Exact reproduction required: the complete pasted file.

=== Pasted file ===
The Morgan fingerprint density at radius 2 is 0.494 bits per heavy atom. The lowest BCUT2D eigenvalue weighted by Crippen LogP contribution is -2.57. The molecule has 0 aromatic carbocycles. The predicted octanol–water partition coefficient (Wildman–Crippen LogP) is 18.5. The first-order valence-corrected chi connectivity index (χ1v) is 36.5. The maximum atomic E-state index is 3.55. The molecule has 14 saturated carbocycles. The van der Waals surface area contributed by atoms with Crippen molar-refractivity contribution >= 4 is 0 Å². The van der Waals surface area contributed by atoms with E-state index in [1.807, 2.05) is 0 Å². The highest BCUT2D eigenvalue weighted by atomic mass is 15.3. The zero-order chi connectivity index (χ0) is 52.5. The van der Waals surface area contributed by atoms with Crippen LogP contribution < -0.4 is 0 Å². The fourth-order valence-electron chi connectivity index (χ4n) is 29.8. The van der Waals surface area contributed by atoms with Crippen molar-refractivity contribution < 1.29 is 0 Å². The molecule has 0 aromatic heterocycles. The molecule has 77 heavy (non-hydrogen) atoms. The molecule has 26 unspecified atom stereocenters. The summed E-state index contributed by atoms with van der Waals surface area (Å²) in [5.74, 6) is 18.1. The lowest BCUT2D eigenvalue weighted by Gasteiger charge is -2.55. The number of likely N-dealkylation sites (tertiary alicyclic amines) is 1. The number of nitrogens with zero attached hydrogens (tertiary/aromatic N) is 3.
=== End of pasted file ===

The Morgan fingerprint density at radius 2 is 0.494 bits per heavy atom. The lowest BCUT2D eigenvalue weighted by Crippen LogP contribution is -2.57. The molecule has 0 aromatic carbocycles. The predicted octanol–water partition coefficient (Wildman–Crippen LogP) is 18.5. The first-order valence-corrected chi connectivity index (χ1v) is 36.5. The maximum atomic E-state index is 3.55. The molecule has 14 saturated carbocycles. The van der Waals surface area contributed by atoms with Crippen molar-refractivity contribution >= 4 is 0 Å². The van der Waals surface area contributed by atoms with E-state index in [1.807, 2.05) is 0 Å². The highest BCUT2D eigenvalue weighted by atomic mass is 15.3. The zero-order chi connectivity index (χ0) is 52.5. The van der Waals surface area contributed by atoms with Crippen LogP contribution < -0.4 is 0 Å². The fourth-order valence-electron chi connectivity index (χ4n) is 29.8. The van der Waals surface area contributed by atoms with Crippen molar-refractivity contribution < 1.29 is 0 Å². The molecule has 0 aromatic heterocycles. The molecule has 77 heavy (non-hydrogen) atoms. The molecule has 26 unspecified atom stereocenters. The summed E-state index contributed by atoms with van der Waals surface area (Å²) in [5.74, 6) is 18.1. The lowest BCUT2D eigenvalue weighted by Gasteiger charge is -2.55. The number of likely N-dealkylation sites (tertiary alicyclic amines) is 1. The number of nitrogens with zero attached hydrogens (tertiary/aromatic N) is 3.